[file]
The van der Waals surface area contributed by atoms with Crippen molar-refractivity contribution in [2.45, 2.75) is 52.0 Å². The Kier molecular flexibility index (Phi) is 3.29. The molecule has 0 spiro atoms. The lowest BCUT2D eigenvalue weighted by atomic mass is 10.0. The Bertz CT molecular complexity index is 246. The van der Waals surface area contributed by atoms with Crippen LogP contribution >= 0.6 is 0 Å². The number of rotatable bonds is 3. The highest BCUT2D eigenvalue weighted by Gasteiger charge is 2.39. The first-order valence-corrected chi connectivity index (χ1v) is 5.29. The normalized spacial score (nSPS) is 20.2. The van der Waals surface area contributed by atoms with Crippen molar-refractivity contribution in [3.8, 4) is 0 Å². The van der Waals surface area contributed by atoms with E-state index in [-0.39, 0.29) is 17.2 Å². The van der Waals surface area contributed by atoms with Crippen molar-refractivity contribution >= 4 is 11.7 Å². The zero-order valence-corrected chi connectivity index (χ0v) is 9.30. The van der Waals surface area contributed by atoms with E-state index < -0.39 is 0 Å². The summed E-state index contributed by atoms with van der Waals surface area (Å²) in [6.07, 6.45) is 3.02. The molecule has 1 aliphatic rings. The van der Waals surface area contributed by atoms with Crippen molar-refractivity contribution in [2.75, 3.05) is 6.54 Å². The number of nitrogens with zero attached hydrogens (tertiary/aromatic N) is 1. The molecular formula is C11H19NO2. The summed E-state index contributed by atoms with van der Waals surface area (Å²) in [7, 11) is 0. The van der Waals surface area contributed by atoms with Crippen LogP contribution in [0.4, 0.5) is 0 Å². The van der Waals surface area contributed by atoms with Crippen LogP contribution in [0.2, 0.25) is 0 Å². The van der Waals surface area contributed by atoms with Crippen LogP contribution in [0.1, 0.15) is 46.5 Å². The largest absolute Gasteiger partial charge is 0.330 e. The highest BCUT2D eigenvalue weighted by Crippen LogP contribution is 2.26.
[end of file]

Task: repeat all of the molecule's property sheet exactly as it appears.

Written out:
The van der Waals surface area contributed by atoms with Crippen molar-refractivity contribution in [2.45, 2.75) is 52.0 Å². The Kier molecular flexibility index (Phi) is 3.29. The molecule has 0 spiro atoms. The lowest BCUT2D eigenvalue weighted by atomic mass is 10.0. The Bertz CT molecular complexity index is 246. The van der Waals surface area contributed by atoms with Crippen LogP contribution >= 0.6 is 0 Å². The number of rotatable bonds is 3. The highest BCUT2D eigenvalue weighted by Gasteiger charge is 2.39. The first-order valence-corrected chi connectivity index (χ1v) is 5.29. The normalized spacial score (nSPS) is 20.2. The van der Waals surface area contributed by atoms with Crippen molar-refractivity contribution in [3.8, 4) is 0 Å². The van der Waals surface area contributed by atoms with E-state index in [-0.39, 0.29) is 17.2 Å². The van der Waals surface area contributed by atoms with Crippen molar-refractivity contribution >= 4 is 11.7 Å². The zero-order valence-corrected chi connectivity index (χ0v) is 9.30. The van der Waals surface area contributed by atoms with E-state index < -0.39 is 0 Å². The summed E-state index contributed by atoms with van der Waals surface area (Å²) in [6.07, 6.45) is 3.02. The molecule has 1 aliphatic rings. The van der Waals surface area contributed by atoms with Crippen molar-refractivity contribution in [2.75, 3.05) is 6.54 Å². The number of nitrogens with zero attached hydrogens (tertiary/aromatic N) is 1. The molecular formula is C11H19NO2. The summed E-state index contributed by atoms with van der Waals surface area (Å²) in [7, 11) is 0. The van der Waals surface area contributed by atoms with Crippen LogP contribution in [0.4, 0.5) is 0 Å². The van der Waals surface area contributed by atoms with Crippen LogP contribution in [0.2, 0.25) is 0 Å². The van der Waals surface area contributed by atoms with Crippen LogP contribution in [0.1, 0.15) is 46.5 Å². The largest absolute Gasteiger partial charge is 0.330 e. The highest BCUT2D eigenvalue weighted by Crippen LogP contribution is 2.26.